Please explain this quote from Macbeth: "Doubtful it stood; As two spent swimmers, that do cling together And choke their..our battlements."
In this quotation the sergeant is relaying the events of the Norwegian battle. He uses the metaphor of the 'spent swimmers' to explain the closeness of the fight and to add drama to his tale. He gives a lively account with clever use of sibilance and alliteration to engage his willing audience. The speech is also a device to signal to us, the audience, that Macbeth is a courageous and valiant soldier:
'brave Macbeth - well he deserves that name -'
Shakespeare also cleverly foreshadows the violence with which Macbeth can operate as he dispatches his foes with swift brutality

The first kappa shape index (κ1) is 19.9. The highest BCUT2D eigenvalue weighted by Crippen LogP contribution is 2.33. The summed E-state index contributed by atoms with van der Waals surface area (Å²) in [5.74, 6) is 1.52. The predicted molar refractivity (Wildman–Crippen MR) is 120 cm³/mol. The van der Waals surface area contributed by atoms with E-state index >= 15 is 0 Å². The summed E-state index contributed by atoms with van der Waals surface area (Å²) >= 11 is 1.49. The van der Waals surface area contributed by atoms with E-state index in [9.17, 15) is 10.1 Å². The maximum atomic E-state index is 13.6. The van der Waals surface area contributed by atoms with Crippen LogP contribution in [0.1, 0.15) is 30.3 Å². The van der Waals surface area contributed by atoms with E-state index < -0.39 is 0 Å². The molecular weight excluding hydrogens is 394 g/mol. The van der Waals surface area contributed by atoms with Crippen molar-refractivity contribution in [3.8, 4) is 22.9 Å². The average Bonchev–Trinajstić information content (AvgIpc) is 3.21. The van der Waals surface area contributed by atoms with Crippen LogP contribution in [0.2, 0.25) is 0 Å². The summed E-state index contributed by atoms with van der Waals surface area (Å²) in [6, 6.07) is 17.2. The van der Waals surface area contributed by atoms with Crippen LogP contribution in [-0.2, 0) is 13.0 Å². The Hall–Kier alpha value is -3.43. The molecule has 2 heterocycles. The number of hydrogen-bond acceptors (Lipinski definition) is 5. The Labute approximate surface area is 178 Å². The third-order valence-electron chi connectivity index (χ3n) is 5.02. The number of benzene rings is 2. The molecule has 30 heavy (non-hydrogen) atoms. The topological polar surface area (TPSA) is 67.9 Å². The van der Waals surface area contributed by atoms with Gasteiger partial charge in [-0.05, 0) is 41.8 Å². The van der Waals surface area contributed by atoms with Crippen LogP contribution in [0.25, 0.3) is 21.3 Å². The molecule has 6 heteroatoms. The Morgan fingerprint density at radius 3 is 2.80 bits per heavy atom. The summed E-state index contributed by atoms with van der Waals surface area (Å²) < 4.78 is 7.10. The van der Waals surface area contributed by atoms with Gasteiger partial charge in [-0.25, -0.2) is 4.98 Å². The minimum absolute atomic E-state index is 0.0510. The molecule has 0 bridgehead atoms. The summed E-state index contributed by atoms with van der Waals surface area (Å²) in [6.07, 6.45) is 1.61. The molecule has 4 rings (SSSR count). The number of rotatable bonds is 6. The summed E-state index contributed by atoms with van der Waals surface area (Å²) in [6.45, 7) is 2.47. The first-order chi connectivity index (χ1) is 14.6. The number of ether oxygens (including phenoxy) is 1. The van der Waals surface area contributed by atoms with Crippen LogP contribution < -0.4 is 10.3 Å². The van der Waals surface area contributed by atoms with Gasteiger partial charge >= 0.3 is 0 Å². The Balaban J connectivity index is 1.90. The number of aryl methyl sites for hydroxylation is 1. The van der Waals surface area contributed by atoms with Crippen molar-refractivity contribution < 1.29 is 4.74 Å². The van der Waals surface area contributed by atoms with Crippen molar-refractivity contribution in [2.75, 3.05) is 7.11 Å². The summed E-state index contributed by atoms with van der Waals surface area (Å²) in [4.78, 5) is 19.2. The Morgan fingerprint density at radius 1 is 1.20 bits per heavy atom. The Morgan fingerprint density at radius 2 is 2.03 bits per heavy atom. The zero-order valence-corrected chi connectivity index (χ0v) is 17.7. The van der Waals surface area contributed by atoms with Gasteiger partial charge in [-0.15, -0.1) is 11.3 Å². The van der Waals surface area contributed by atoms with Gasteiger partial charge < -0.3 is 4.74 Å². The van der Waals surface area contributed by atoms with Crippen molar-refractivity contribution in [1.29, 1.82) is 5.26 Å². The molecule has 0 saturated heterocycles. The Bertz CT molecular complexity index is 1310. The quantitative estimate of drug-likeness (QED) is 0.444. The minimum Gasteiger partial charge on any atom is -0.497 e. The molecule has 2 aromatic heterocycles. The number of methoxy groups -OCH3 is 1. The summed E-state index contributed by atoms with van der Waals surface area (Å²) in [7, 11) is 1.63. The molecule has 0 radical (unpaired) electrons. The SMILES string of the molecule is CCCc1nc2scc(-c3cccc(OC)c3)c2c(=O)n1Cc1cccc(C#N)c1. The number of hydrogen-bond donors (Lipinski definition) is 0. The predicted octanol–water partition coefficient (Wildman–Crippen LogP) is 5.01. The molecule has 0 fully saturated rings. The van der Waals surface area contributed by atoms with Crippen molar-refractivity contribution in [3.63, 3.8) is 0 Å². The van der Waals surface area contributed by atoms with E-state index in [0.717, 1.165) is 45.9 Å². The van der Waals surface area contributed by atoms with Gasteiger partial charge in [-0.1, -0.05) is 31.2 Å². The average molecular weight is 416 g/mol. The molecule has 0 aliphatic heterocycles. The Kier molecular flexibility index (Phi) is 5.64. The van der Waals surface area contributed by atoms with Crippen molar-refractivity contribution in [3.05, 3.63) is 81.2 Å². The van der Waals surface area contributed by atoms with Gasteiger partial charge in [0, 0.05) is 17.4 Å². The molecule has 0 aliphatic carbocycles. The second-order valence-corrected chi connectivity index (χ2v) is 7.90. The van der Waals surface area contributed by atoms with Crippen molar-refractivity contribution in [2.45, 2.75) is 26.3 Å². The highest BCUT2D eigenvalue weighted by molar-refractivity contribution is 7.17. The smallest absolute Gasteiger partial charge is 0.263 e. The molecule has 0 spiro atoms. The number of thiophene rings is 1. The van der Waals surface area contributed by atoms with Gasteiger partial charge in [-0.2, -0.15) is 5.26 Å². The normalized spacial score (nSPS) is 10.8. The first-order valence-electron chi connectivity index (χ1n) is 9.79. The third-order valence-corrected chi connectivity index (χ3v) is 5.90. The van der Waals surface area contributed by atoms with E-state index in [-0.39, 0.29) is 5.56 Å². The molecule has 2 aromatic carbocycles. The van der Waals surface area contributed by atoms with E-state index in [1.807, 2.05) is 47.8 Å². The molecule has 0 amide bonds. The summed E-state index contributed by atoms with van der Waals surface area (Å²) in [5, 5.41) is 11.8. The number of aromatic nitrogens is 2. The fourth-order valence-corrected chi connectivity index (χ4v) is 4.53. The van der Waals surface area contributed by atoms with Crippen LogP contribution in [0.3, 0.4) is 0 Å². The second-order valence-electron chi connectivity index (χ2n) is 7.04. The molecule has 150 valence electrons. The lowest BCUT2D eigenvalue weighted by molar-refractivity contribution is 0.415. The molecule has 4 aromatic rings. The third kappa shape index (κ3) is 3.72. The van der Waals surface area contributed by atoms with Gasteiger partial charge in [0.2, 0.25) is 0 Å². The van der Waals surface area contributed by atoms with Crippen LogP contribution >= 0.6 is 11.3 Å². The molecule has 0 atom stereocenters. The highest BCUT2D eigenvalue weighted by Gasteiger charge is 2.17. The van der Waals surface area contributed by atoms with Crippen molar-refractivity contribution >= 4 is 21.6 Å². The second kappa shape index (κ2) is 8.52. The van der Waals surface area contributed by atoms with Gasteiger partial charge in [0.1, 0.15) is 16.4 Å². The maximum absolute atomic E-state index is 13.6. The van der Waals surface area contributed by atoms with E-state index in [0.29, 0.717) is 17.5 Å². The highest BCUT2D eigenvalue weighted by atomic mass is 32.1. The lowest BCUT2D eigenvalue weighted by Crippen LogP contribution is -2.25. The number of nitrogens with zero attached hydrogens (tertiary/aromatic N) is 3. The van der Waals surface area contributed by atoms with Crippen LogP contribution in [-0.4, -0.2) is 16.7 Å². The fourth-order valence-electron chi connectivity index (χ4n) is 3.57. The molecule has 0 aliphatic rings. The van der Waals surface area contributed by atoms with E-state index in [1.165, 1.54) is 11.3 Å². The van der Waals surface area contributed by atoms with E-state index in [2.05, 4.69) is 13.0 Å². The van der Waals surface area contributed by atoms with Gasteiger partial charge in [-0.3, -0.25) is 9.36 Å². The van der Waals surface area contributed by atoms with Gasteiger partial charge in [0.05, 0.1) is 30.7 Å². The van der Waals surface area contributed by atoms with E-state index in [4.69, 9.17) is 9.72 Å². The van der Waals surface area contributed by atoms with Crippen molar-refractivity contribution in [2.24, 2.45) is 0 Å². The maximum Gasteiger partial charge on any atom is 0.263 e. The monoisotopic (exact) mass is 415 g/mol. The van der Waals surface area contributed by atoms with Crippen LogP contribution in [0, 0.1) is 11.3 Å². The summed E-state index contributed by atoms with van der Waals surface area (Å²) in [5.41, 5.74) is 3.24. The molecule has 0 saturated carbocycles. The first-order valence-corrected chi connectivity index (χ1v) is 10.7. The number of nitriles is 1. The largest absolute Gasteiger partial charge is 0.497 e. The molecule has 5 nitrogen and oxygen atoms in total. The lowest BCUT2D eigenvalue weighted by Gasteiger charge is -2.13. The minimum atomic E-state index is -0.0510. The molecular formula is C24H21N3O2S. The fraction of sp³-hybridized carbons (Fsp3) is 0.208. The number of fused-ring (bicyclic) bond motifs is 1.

'he faced the slave,
Which ne'er shook hands, nor bade farewell to him,
Till he unseam'd him from the nave to the chaps,
And fix'd his head upon our battlements.'
This quote comes in Act I, Scene 2. The sergeant is coming to report to to the king about how the battle is going between the Scots and the Norwegians. His report is what you quote.
What this means is that the outcome of battle was not clear (doubtful) and the armies were all tired out (spent swimmers) and all they could do was cling together without any technique (choke their art).
In the rest of the quote, the sergeant is telling the king that it was Macbeth who saved the day for the Scots with his bravery.